Her history of menorrhagia since menarche and PPH in both her pregnancies and prolonged prothrombin time and activated Partial Thromboplastin Time was suggestive of an underlying bleeding disorder as the cause of menorrhagia.

A complete coagulation workup identified her to have deficient prothombin activity of 26%, with all other coagulation factors and platelet functions to be normal. Coagulation workup was as follows: Platelets: 5,99,000/mm3, BT: 3 min, platelet aggregometry: normal response to Ristocetin, ADP, epinephrine, arachidonic acid and collagen. PT: Pt: 18.5 s, normal range: 9.7‑13.3 s, APTT: pt: 44.5 s, normal range: 23.8‑37.4 s, F II: 26%, F V: 153.6%, F IX: 187%, FX: 73.2%, F VIII: C: 171.6%, Ricof: 122%, Fibrinogen: 364.6 mg%, Lupus Anticoagulant: negative, Clot retraction: Good, Factor XIII activity: Normal.

Hence, bleeding disorder was the cause of life‑threatening menorrhagia.

After the diagnosis of factor II deficiency, the patient was put on continuous low dose oral contraceptive pill containing levonorgestrol 100 ug and ethinyloestradiol 20 ug to suspend her menstrual cycle. The patient has been coming for regular follow‑up and had no further episodes of bleeding per vagina or from any other sites in the body.


Menorrhagia has been found to be a reliable predictor for bleeding disorders and often a patient’s coagulopathy is first diagnosed when they are evaluated for excessive menstrual bleeding.[6] Our patient had menorrhagia since menarche and severe PPH. Coagulation workup identified her to have deficient factor II activity.

Factor II deficiency is an extremely rare autosomal recessive disorder affecting 1:2000000 of the general population. Two phenotypes are described: hypoprothrombinemia (type I deficiency) and dysprothrombinemia (type II deficiency). In type I deficiency, prothrombin levels and prothrombin activity are reduced. In type II deficiency, prothrombin activity is reduced, but prothrombin levels are borderline or in the reference range. Both disorders are autosomal recessive. The bleeding tendency is inversely proportional to the level of factor II activity. The lowest level noted is 2% and there are no patients with undetectable prothrombin levels The diagnosis is suspected when activated partial thromboplastin time and prothrombin time is prolonged and factor II assay is reduced while other vitamin K‑dependent factors are normal. Patients with prothrombin activity of <5% have severe symptoms, 5‑25% have moderate symptoms and patients with 26‑50% have mild symptoms.[7] In our patient, factor II activity was 26%. While performing subtotal hysterectomy, some parts of the body of her uterus might have been left behind and hence the patient continued to have menstrual cycles. Patients after subtotal hysterectomy generally do not have menstrual cycles.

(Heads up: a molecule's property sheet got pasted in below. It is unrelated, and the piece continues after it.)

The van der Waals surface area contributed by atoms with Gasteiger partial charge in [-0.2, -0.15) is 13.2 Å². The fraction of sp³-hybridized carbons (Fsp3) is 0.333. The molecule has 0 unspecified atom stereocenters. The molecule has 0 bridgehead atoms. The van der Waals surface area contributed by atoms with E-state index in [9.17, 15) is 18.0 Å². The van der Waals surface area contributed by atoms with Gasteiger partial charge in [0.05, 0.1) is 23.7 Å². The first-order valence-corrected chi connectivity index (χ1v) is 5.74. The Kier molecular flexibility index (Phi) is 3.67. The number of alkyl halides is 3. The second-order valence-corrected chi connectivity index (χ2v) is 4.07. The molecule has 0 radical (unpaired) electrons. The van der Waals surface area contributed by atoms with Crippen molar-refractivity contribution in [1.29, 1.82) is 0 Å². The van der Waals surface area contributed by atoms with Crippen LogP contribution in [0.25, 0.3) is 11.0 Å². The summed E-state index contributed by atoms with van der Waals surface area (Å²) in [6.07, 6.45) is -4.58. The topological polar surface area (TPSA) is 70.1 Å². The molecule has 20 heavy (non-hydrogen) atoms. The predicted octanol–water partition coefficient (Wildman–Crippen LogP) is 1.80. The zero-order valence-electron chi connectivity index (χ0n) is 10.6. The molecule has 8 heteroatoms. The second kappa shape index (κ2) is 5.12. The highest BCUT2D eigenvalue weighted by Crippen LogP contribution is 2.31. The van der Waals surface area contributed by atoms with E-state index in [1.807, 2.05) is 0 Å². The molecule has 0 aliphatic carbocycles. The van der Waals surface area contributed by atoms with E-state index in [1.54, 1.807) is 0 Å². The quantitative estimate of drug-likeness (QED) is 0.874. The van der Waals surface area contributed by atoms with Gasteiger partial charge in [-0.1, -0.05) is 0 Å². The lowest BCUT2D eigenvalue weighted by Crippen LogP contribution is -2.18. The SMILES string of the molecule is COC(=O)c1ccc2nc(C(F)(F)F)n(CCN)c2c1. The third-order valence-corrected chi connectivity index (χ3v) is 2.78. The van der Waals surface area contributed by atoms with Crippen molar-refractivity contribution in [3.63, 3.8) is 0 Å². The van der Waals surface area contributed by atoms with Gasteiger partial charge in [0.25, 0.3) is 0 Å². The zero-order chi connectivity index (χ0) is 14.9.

Continuous low‑dose OCP helps in suspending her menstrual cycles and has very little role in improving prothrombin activity/thrombus formation.[8]

Jayandharan, et al., in their study described a similar patient with factor II deficiency with history of puberty menorrhagia, requiring multiple blood transfusions and PPH requiring an emergency hysterectomy with blood transfusion.[9]

Bleeding disorders as the cause of menorrhagia was seen in 19.16% of cases in a study done by Tarsi et al.[10]


Menorrhagia may be the only manifestation of a bleeding disorder. In the absence of a readily identifiable cause, all adolescents with menorrhagia should be examined for bleeding disorders.

Source of Support: Nil.

Conflict of Interest: None declared.